A DOJ filing in the SEC’s BitConnect case suggests promoters are facing criminal indictment.

The DOJ’s November 30th filing seeks to stay the SEC’s civil case against BitConnect’s US promoters.

The stated reasons for the requested stay are;

the pendency of a parallel criminal case … and a related, ongoing grand jury investigation.

The same underlying facts are at issue in both the Civil and Criminal Cases.

The parallel civil case referred to is Glenn Arcaro (right).

That case was resolved via a guilty plea in September. Arcaro is scheduled to be sentenced in January 2022.

Named defendants in the SEC’s BitConnect promoter case are Trevon Brown (aka Trevon James), Craig Grant, Joshua Jeppesen, Ryan Maasen and Michael Noble.

The DOJ’s filing strongly suggests criminal proceedings are underway against one or more of the civil defendants.

I might be reading between the lines a bit too much, but it sounds like the DOJ is specifically singling out Trevon James and Craig Grant.

Defendant Craig Grant was last known to reside in Jamaica, but his current location is unknown. Defendant Trevon Brown’s location is currently unknown.

Neither of the aforementioned defendants has made an appearance in the Civil Case, and therefore has not taken any position as to the Civil Case.

Prior defendants Joshua Jeppesen, Ryan Maasen, Michael Noble, and Laruen Mascola have been terminated from the Civil Case and are no longer parties to the instant matter.

A stay of proceedings is appropriate. This motion is timely, and the same alleged fraudulent scheme is at issue in both the Civil and Criminal Cases.

A stay is further necessary to preserve the secrecy of the ongoing grand jury proceedings and to promote the judicial economy.

Defendants Joshua Jeppesen, Ryan Maasen, Michael Noble and Laura Mascola settled civil charges brought by the SEC in July.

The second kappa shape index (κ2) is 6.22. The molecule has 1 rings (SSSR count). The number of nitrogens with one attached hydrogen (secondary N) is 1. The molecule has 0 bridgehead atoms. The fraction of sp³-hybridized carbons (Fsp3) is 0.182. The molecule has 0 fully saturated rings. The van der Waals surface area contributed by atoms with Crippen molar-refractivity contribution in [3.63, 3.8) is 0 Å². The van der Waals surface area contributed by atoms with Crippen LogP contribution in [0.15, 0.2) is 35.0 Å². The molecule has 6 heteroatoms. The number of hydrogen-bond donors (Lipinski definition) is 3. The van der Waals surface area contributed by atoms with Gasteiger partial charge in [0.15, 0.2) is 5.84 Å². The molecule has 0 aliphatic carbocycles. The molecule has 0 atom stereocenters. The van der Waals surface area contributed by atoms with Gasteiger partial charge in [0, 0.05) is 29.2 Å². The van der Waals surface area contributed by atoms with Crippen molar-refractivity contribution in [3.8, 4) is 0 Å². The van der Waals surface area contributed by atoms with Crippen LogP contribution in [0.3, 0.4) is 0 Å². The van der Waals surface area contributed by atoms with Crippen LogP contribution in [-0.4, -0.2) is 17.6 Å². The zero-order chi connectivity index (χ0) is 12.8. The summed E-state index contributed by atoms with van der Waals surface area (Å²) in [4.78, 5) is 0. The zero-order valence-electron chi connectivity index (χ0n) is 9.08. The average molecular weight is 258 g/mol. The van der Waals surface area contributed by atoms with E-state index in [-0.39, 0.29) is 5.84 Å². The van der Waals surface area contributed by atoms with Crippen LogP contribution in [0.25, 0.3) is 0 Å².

That leaves Trevon Brown and Craig Grant.

With that in mind, consider this next paragraph from the DOJ’s filing;

This motion by the United States is timely. That is, it was filed before any Defendant has answered the SEC Complaint and before any discovery has taken place in the Civil Case.

The DOJ’s stipulation would only apply to Grant and Brown, neither of which have responded to the SEC’s case.

Until criminal proceedings and indictments are unsealed, I can’t rule out action against Jeppesen, Maasen, Noble and/or Mascola. But it’s looking like, at least for now, criminal action against Grant and Brown is confirmed.

We know the FBI interrogated Brown back in 2018. Since then there have been no updates, with respect to either Brown or Grant.

It’s also interesting that the DOJ claims they don’t know where Brown or Grant currently are.

Trevon James continues to promote crypto scams on YouTube:

Brown was staying with his family at a residential property in South Carolina.

On October 30th Brown streamed a video to YouTube with a noticeably different backdrop.

When asked where he was by a viewer, Brown replied, “Don’t ask me where I’m at”.

Craig Grant fled to Jamaica upon learning of the SEC’s lawsuit against him.

After engaging a local law firm, the SEC tracked and served Grant at his Spanish Town residence.

The DOJ’s filing suggests Grant might have since fled again. An indictment would allow the US government to approach Jamaican authorities for assistance.


Update 8th December 2021 – Seemingly in reaction to the news he is likely facing indictment in the US, Craig Grant has deleted all of his “Jamaican farmer” YouTube videos.